Dr Raghuram Rajan’s speech on 4th September assured that a highly transparent process would eliminate conflicts of interest in the grant of banking licenses. He said, “The RBI will give out new bank licenses as soon as consistent with the highest standards of transparency and diligence. We are in the process of constituting an external committee…this committee will screen licence applicants after an initial compilation of applications by the RBI staff. The external committee will make recommendations to the RBI governor and deputy governors, and we will propose the final slate to the Committee of the RBI Central Board.”
Well, since Dr Rajan raised a lot of expectations, we only wish conflicts of interests would be eliminated elsewhere too. The fact is, several members of the recently appointed RBI financial inclusion committee have direct (as well as indirect) links with institutions that have applied for (and/or partnered with others in the application for) banking licenses.


Thursday, September 26, 2013

RBI’s New Financial Inclusion Committee: Bypassing the Parliament?

Ramesh S Arunachalam

There is a Microfinance Bill promoting financial inclusion pending in the Parliament. There is also a financial inclusion committee of the RBI currently live, under Dr KC Chakrabarty. So, how appropriate was it for the new RBI Governor to announce another committee on financial inclusion?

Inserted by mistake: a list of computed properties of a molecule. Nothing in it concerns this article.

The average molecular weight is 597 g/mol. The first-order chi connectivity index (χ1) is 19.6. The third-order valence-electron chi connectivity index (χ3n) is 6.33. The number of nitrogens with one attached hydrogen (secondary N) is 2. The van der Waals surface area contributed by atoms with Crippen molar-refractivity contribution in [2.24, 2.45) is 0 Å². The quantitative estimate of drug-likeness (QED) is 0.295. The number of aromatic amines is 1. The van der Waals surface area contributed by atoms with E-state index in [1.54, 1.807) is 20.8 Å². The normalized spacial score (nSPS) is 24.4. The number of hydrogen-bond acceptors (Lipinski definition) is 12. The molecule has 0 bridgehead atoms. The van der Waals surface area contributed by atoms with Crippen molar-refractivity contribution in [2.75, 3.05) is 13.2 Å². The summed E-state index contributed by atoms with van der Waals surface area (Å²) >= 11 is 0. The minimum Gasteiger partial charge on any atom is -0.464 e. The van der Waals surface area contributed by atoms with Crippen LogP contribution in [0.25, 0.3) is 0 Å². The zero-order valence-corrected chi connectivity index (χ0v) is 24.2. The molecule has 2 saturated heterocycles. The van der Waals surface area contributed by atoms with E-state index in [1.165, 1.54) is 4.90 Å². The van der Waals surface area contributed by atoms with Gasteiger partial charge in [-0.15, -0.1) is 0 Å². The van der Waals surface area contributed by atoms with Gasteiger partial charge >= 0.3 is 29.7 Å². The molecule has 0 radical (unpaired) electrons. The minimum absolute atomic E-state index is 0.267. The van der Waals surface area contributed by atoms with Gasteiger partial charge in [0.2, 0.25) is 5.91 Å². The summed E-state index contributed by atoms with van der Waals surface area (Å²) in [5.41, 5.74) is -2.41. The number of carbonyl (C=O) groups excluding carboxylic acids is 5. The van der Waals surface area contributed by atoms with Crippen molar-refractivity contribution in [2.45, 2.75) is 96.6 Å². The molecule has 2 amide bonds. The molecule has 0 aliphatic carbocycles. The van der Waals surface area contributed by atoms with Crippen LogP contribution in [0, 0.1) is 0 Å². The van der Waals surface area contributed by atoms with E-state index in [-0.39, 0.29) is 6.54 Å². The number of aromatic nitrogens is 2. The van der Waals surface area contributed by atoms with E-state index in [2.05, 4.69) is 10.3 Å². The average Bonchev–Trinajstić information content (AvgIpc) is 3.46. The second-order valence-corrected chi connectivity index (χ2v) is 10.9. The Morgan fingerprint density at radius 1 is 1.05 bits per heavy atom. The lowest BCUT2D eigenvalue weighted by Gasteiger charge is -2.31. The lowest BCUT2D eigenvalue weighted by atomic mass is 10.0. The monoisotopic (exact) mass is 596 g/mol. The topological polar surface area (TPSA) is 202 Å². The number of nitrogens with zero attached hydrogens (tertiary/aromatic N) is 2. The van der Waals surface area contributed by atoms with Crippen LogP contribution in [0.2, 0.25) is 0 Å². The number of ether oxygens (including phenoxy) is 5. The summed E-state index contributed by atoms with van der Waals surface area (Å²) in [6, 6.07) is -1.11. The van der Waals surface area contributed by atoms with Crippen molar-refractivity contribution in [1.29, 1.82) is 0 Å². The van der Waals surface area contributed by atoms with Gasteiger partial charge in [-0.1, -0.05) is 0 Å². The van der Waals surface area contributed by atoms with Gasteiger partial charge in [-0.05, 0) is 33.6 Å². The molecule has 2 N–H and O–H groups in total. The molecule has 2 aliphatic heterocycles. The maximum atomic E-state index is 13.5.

Dr Raghuram Rajan made a brilliant speech, when he took over the as the Governor of RBI on September 4th. TV Commentators were comparing his first day at the RBI as akin to a century on debut (in Test cricket). Dr Rajan was indeed impressive in the way he laid out his plan. One of his moves was to request Dr Nachiket Mor to chair a committee on financial inclusion “that will assess every aspect of our approach to financial inclusion to suggest the way forward. In these ways, we will further the development mission of the RBI”.

The committee headed by Dr Nachiket Mor is a committee on financial inclusion, irrespective of whatever it is called. A look at the terms of reference put out on the RBI website clearly suggests that the committee has a mandate to build a vision for the financial inclusion, set design principles for regulation and suggest a monitoring framework, amongst other things. The focus is to be primarily on poor, vulnerable, marginalised, excluded etc and small businesses. While I applaud this effort, I am worried on several counts and these are articulated in a series of articles, beginning with this one.

We first look at whether the Governor’s (and RBI’s) announcement of the new committee on financial inclusion is a case of pre-empting the Parliament. After all, the Micro-Finance Institution (Development and Regulation) Bill (2012) - MFIDRB (2012) – was introduced in the Lok Sabha in 2012 and has been referred by the Speaker to the Parliamentary Standing Committee on Finance (PSCF). The preamble of the bill  states: A BILL to provide for development and regulation of the micro finance institutions for the purpose of facilitating access to credit, thrift and other micro finance services to the rural and urban poor and certain disadvantaged sections of the people and promoting financial inclusion through such institutions and for matters connected therewith or incidental thereto.”